How to Design Effective Landing Pages
Many people may confused landing page with website home page. The main difference is that all landing pages have a strong intention - "convert". Convert viewers into buyers, or let me restate it straightforwardly, convert traffic into money. Landing page is a standalone page built for marketing campaigns. Due to this nature, it needs to deliver information more effectively and grab viewers attention more efficiently, compared to other kinds of website pages. So how can we design a landing page that converts better?
Four Essential Elements on a Landing Page
1. Strong CTA
Needless to say, call to action is the most important element of a landing page. Call to action is usually in a form of linked texts or clickable buttons that encourage users to take action. Design of the CTA largely impacts the conversion rate and bounce rate of a landing page. So how can we make a CTA more convincible?
Firstly, what the CTA says is crucial. It needs to create a strong desire for the audience to take actions. To achieve maximum conversion, the text should be aligned with the business goal.
For example, "buy now", "order now" are very common for e-commerce or online shops. This is because they directly link to the final stage the conversion funnel, which is to let the users make the purchase. On the other hand, service-based businesses would use"book now", "contact us" or "join us" to prompt users to get involved. This is because sometimes your potential clients simply want a quicker way to ask for know more information. Some digital services such as Shopify, Bluehost or Webflow would use "get started" or "try it for free" to attract users.
Generally, there are some underlying principles. 1) Use "now" to create a sense of urgency; 2) Make the texts concise and clear to mitigate any frictions transiting to the next step.
Secondly, how to design CTA is also very important? There are some psychology tricks behind it. Here is an article about how we can use psychology to make more attractive CTAs - "CTA Psychology".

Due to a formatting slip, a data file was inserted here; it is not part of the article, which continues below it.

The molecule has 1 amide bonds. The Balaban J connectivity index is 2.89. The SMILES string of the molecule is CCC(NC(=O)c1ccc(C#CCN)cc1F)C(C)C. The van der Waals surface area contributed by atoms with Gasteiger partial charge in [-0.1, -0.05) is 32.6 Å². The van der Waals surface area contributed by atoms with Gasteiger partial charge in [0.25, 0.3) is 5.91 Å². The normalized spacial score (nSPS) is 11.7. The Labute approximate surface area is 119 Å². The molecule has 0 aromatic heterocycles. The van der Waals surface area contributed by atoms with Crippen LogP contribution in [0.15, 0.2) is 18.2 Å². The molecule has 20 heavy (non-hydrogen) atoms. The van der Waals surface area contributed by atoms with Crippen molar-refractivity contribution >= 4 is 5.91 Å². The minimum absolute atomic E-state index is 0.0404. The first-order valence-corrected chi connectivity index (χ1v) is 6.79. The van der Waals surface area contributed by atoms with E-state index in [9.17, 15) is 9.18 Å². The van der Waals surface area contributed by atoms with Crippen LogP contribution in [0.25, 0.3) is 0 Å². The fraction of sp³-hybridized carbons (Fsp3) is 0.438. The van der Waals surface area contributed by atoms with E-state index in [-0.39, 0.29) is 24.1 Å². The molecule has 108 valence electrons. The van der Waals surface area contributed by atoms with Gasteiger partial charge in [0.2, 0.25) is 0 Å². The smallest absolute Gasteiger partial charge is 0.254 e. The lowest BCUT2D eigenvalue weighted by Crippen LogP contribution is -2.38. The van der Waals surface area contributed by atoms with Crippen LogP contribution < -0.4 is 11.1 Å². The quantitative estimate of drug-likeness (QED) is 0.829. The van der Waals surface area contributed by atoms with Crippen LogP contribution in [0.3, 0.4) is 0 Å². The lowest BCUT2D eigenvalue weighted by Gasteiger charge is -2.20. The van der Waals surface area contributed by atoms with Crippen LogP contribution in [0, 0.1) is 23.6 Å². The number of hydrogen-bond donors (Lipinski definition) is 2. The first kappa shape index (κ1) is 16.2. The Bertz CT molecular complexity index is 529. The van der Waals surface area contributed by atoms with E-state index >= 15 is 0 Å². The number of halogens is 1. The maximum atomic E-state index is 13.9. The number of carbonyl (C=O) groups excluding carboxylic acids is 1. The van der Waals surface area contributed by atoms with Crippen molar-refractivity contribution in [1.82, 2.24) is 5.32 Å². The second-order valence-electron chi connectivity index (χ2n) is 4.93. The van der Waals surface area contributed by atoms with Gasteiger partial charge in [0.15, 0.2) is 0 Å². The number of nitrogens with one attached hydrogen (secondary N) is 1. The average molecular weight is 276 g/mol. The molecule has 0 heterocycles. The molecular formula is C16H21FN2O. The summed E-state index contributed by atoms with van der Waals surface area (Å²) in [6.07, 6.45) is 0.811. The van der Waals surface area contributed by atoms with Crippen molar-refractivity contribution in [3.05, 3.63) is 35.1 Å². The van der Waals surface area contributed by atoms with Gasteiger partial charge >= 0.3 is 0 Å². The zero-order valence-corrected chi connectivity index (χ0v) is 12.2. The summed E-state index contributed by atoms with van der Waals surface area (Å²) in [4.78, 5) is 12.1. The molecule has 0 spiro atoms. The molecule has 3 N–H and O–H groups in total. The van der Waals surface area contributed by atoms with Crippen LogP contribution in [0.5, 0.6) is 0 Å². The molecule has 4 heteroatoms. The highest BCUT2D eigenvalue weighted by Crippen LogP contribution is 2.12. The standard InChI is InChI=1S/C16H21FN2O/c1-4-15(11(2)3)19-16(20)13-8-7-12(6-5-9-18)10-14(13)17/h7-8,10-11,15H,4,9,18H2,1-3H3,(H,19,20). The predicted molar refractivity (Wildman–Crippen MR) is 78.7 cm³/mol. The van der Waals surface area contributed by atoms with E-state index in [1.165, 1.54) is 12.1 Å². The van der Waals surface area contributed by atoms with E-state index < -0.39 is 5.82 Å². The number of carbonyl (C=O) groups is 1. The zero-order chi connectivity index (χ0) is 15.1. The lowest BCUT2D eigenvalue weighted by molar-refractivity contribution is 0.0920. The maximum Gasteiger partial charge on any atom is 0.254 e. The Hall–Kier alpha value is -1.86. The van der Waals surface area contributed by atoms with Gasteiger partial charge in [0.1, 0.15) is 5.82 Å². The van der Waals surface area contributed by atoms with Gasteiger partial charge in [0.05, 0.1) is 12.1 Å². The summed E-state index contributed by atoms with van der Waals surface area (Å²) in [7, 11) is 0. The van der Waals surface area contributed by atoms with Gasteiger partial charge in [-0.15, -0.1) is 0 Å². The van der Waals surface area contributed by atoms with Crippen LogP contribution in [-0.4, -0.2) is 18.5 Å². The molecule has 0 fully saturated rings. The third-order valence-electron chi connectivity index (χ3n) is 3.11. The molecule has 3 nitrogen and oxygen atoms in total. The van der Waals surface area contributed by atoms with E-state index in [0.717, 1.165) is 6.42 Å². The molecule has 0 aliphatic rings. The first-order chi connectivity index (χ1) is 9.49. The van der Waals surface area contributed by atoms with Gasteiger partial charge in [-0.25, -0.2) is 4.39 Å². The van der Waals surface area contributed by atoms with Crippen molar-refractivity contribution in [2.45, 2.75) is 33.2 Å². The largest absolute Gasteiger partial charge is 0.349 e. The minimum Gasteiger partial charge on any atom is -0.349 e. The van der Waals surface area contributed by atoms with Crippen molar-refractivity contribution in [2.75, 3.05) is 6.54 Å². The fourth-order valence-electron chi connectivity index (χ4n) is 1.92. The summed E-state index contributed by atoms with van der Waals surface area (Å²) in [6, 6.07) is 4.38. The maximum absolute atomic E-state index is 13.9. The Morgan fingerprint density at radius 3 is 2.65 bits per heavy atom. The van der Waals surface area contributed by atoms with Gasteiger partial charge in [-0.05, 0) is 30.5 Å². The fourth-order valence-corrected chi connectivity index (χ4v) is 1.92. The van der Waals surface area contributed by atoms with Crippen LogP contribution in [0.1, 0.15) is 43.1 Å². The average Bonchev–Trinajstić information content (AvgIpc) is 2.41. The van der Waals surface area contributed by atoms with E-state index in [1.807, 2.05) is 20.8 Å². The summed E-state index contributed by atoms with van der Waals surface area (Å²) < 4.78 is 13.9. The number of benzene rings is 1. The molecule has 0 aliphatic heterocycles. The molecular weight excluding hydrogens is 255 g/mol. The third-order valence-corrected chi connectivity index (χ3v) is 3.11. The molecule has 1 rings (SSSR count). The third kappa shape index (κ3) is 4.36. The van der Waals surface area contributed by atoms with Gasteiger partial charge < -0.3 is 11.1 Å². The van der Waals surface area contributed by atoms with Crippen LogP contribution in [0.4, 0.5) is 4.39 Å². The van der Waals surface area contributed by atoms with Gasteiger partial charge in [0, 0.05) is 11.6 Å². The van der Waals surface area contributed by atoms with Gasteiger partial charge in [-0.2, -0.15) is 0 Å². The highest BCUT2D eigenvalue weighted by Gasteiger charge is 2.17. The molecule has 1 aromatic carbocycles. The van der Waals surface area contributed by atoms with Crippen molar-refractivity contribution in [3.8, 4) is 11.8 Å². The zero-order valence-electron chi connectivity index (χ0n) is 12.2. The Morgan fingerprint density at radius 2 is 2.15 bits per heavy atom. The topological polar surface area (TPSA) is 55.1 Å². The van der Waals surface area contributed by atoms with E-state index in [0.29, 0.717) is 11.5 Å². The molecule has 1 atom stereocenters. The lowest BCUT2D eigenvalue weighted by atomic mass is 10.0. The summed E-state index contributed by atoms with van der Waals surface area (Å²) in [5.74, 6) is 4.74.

Use contrast to make it pop. Just like this, simply using a different color to display the word "contrast" already creates a visual cue, indicating that it might be clickable. Besides color, they are other ways to bring out the contrast. For instance, bring down the background opacity or apply shadow to the button. This makes the CTA appears to be on the front layer of the page. Another example would be using capital letters. Capital letters are very powerful. I guess we all have the experience of reading messages while those uppercase letters are just like SHOUTING to us.
I put whitespace as the second essential element because it is indeed essential! Whitespace or negative space basically means areas on the landing page where no contents are displayed. Even though they may appear to be in color black, we still call it whitespace. Some people think it is a waste of real estate on a website, so they make something like this. But TBH do you know where to look first?
One of the universal design principles is KISS - "keep it simple, stupid" (know more about how we can utilize KISS to make better visualizations). Introducing more whitespace significantly reduces visual clutter and increase visual clarity. If too much information is presented, each piece of information is competing to grab the viewer's attention. When the viewers are overloaded with texts, links, buttons and images, they are much less likely to pick up important messages. This brings us to the second benefit of negative space. It creates a visual hierarchy since whitespace naturally falls into the background layer. Therefore, users' attention is drawn to the CTAs which appear to be floating on the front tier. And you have already known the importance of making CTA pop.
Then let's talk about how to create more whitespace and design a minimal landing page. This is not as easy as it sounds, since deleting existing contents sometimes is even harder than adding new contents. Firstly, ensure that only essential information is included. By "essential" I mean it either effectively offers the solutions that address customers' pain points or demonstrates the business values that are delivered to clients. When it is hard to decide whether to keep or delete, refer back to the KISS principle. Consider whether it is clear and easy to understand for our audience. Secondly, creating more negative space can be achieved by removing some elements to the bottom of the page. For example, non- essential links can be put in the footer. As you can see from image below, Airbnb landing page has done a great job in terms of whitespace. The article "How Airbnb drives users’ actions with their landing page design — a UX analysis" gives an amazing explanation.